Piloting a Future Visitor Experience

A series of internal meetings got us set on the path for this project, but we wanted to test it with our visitors. To do this, we adopted agile planning methodology that relies on pilot projects as learning tools for iteration and further testing.

Staff were stationed throughout the permanent collection to determine what type of guidance visitors were seeking.
Staff were stationed throughout the permanent collection to determine what type of guidance visitors were seeking.

Our first pilot project zeroed-in on the idea of guidance—where and what kinds of non-directional guidance do visitor want? We stationed staff throughout the permanent collection galleries to spend time with our visitors, answering questions and having discussions. We learned:

  • Our visitors are generally quite chatty throughout the building and they’re talking about art—both with each other and with the hosts.
  • Over half of gallery host interactions were between 1-5 minutes in length, indicating a deep level of engagement.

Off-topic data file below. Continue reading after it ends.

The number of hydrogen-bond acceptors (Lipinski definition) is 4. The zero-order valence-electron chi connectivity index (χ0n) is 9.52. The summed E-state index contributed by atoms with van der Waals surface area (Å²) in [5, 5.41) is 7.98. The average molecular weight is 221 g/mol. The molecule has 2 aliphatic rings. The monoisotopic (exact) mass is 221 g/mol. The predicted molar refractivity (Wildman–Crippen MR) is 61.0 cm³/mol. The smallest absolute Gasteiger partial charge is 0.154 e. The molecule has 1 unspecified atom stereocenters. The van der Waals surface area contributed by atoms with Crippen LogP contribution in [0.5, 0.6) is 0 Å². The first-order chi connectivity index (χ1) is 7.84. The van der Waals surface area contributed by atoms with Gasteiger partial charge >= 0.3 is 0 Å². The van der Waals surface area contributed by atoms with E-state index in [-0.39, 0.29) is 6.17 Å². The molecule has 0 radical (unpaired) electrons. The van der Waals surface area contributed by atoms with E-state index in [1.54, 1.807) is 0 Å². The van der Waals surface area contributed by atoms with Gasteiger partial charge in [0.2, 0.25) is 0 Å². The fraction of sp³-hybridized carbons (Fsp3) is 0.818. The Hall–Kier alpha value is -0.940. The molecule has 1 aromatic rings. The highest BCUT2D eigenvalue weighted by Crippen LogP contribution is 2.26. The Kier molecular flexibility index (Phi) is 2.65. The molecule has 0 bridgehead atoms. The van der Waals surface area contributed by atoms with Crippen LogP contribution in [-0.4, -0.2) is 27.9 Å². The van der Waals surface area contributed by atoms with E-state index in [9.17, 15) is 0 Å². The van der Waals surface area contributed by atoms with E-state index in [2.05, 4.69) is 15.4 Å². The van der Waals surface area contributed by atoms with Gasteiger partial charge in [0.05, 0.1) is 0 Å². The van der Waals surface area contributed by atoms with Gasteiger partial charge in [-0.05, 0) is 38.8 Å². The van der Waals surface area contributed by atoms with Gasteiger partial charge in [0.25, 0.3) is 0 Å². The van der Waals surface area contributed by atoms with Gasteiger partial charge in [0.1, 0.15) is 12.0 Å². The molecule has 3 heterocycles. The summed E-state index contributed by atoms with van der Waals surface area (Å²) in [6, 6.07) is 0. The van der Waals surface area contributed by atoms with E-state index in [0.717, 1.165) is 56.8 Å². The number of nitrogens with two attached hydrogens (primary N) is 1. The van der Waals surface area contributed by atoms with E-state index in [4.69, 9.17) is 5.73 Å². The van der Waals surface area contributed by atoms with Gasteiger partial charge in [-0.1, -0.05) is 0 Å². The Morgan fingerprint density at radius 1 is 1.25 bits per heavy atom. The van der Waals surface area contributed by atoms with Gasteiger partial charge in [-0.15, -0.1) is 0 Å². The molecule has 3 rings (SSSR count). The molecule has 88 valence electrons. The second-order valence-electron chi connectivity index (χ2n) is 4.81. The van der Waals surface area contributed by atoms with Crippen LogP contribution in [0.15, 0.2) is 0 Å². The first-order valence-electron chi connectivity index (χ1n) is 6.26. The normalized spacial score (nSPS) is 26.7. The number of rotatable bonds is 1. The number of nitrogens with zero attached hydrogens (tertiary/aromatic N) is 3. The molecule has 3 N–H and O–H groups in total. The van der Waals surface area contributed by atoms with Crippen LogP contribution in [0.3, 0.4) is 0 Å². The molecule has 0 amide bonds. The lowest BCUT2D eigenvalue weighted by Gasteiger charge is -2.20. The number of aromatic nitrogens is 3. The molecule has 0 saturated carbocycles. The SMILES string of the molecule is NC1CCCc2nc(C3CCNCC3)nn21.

• The kind of guidance sought was often about what else to see in the Museum.
  • Personal attention via hosts was very well received and clearly something visitors want.
In a second pilot, staff offered visitors a recommendation based on pre-selected objects.
In a second pilot, staff offered visitors a recommendation based on pre-selected objects.

We had enough interest in the recommendation idea, that we ran our next pilot to explore it further—do visitors want recommendations? We stationed staff in the permanent collection who offered visitors a recommendation based on pre-selected objects. Visitors were then given a handout with a connected recommendation object in another collection (selected by curators). Overall, this pilot was an extremely valuable failure:

  • The term “recommendation” was confusing to many people and also too definitive. 
  • Personal attention with hosts was key and well-received, but prepared responses could not provide the depth of information nor the personalization that visitors were seeking. 
  • Visitors questioned the reasoning behind the recommendations and wondered why it applied to them.

In a nutshell, if you say to our visitors “you like x, we think you’ll like y,” and x and y are preselected, they’re going to call you out. They want recommendations, but those recommendations need to be wholly dynamic and personal—the kind of recommendations you get through conversation. This was a major eye-opener for us. If we hadn’t had this epic fail, we would not be on the path we are today, which Shelley will explain in her next post.